The Penny

Example is not the main thing in influencing others. It is the only thing.

[Sunday, February 20, 2011]

"Sister Hasting Taught Us.."


I've was out of Primary last week and the week before.. but back in today. Playing the piano! Fun times. The music leader was introducing a new song today, The Books of the Old Testament. I may have mentioned this song before.

Right, so the music leader had me play the first line, and apparently no one recognized it. Well, my kids have never actually heard the music--just my lousy voice. As I looked around, only four of the eight kids in my class last year were here: three girls and a boy. And one of the girls only comes to church about once a month. But I would think that one of the other three would recognize it! Oh, well.

Then the music leader asked if anyone knew the first book of the Old Testament. One hand--one of my girls. Then the light went off in the other three kids' heads, and they about leapt from their chairs to answer the rest of her questions: "And what comes after Genesis? Does anyone know how to say this long word? And what comes after that?" Four hands up after every question.

Then one of my girls said (with typical 10-year-old patience), "We already know this song."

Poor music leader. She stuttered for a minute. I know exactly what was going through her head: This is all I have planned for today! She asked how they knew the song, and the same girl responded, "Sister Hasting taught us in class."

The music leader was visibly relieved. She still needed to teach the song to everyone else.

She had them sing the first line (four books) and stop... and naturally my smart alecky class didn't stop but softly sang as she told them, "We're not ready for that yet!"

So then she decided to challenge them. This was mainly directed at two girls. My boy (my favorite student) was also singing, just not so obviously showing off that he knew this wordy song. He's a respectful kid. The music leader said that they would sing that first line again as a group, then she would have me play until she didn't hear anyone singing. They would be on their own, singing for as long as they could last.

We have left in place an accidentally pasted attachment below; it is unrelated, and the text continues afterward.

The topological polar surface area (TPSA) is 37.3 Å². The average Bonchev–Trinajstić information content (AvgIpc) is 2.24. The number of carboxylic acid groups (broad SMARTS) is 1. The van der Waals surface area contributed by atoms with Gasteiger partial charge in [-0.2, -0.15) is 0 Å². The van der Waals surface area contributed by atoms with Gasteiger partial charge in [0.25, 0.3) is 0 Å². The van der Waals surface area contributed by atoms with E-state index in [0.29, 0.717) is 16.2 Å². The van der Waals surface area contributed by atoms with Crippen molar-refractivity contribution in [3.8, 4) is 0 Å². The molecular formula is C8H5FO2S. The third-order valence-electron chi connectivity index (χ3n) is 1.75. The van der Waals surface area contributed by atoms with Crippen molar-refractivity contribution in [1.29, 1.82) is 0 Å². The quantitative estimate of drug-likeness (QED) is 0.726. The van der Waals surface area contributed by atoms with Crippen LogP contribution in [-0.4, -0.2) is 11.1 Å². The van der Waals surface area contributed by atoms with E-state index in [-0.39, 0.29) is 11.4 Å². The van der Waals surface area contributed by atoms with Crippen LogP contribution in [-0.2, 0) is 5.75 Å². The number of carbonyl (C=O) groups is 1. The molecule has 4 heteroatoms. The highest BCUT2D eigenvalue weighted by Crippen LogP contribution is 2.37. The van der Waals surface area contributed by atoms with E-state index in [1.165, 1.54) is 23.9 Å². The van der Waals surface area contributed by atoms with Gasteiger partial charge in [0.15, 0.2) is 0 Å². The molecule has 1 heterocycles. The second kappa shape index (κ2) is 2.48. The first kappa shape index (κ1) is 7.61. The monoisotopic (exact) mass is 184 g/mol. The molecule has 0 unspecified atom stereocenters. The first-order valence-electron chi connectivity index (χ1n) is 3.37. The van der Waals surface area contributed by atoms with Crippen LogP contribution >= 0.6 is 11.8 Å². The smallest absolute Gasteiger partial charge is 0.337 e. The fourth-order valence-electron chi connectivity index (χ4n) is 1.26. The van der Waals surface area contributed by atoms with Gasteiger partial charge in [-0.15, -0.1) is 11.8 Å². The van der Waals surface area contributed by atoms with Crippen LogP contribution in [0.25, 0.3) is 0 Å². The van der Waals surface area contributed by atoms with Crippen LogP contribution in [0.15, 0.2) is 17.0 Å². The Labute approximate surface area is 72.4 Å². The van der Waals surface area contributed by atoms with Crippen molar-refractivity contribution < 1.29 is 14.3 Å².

We haven't sung this song since probably November. I thought they might get lost at Lamentations--they've certainly never sung it on their own. And it's a difficult song, because you're basically just memorizing words in isolation, without the benefit of context.

But wrong me! (Yes, I speak ASL sometimes. So?) Those little angels got all but the last two books.

About a minute later, I heard one say to another, exasperatedly, "It was Zechariah, Malachi!" Hey, at least she knew where to find them, even if she didn't remember every book.

This was a big reminder to me that kids really do listen and remember what you teach them, so make sure it's something worthwhile! Of course I was very, very proud of them.

And a wee bit amused at a certain non-Hasting-fan-club adult's slack-jawed expression as my kids rocked what is arguably the most difficult Primary song.

[Saturday, February 5, 2011]



Laynie was interested in seeing how she was doing with her cochlear implants in relation to other CI users, and she wanted to see if she could improve her listening skills, so she went for a rehabilitation consult at The Listening Center at Johns Hopkins.